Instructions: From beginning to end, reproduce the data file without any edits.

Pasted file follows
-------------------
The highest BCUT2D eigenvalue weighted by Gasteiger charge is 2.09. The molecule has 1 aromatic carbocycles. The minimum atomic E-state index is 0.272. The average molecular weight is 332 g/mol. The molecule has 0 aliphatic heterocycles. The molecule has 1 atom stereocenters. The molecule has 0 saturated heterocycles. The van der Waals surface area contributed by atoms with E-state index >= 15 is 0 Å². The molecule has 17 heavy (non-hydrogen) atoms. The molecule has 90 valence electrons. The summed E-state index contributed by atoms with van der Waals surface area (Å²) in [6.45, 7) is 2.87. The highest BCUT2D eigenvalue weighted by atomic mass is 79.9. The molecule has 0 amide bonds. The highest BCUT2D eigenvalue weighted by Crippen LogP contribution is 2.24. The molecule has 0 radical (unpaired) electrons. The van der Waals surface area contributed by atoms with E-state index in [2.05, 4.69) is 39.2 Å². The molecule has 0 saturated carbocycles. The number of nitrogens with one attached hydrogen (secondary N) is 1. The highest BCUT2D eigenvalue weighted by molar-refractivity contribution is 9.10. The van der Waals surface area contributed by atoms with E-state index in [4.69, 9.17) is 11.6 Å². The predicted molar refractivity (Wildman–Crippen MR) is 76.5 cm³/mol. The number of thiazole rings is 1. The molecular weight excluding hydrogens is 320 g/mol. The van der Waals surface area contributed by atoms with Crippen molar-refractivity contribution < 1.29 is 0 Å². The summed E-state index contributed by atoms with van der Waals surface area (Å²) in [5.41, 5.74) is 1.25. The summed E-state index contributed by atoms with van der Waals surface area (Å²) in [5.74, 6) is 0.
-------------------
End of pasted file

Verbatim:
The highest BCUT2D eigenvalue weighted by Gasteiger charge is 2.09. The molecule has 1 aromatic carbocycles. The minimum atomic E-state index is 0.272. The average molecular weight is 332 g/mol. The molecule has 0 aliphatic heterocycles. The molecule has 1 atom stereocenters. The molecule has 0 saturated heterocycles. The van der Waals surface area contributed by atoms with E-state index >= 15 is 0 Å². The molecule has 17 heavy (non-hydrogen) atoms. The molecule has 90 valence electrons. The summed E-state index contributed by atoms with van der Waals surface area (Å²) in [6.45, 7) is 2.87. The highest BCUT2D eigenvalue weighted by atomic mass is 79.9. The molecule has 0 amide bonds. The highest BCUT2D eigenvalue weighted by Crippen LogP contribution is 2.24. The molecule has 0 radical (unpaired) electrons. The van der Waals surface area contributed by atoms with E-state index in [2.05, 4.69) is 39.2 Å². The molecule has 0 saturated carbocycles. The number of nitrogens with one attached hydrogen (secondary N) is 1. The highest BCUT2D eigenvalue weighted by molar-refractivity contribution is 9.10. The van der Waals surface area contributed by atoms with E-state index in [4.69, 9.17) is 11.6 Å². The predicted molar refractivity (Wildman–Crippen MR) is 76.5 cm³/mol. The number of thiazole rings is 1. The molecular weight excluding hydrogens is 320 g/mol. The van der Waals surface area contributed by atoms with Crippen molar-refractivity contribution < 1.29 is 0 Å². The summed E-state index contributed by atoms with van der Waals surface area (Å²) in [5.41, 5.74) is 1.25. The summed E-state index contributed by atoms with van der Waals surface area (Å²) in [5.74, 6) is 0.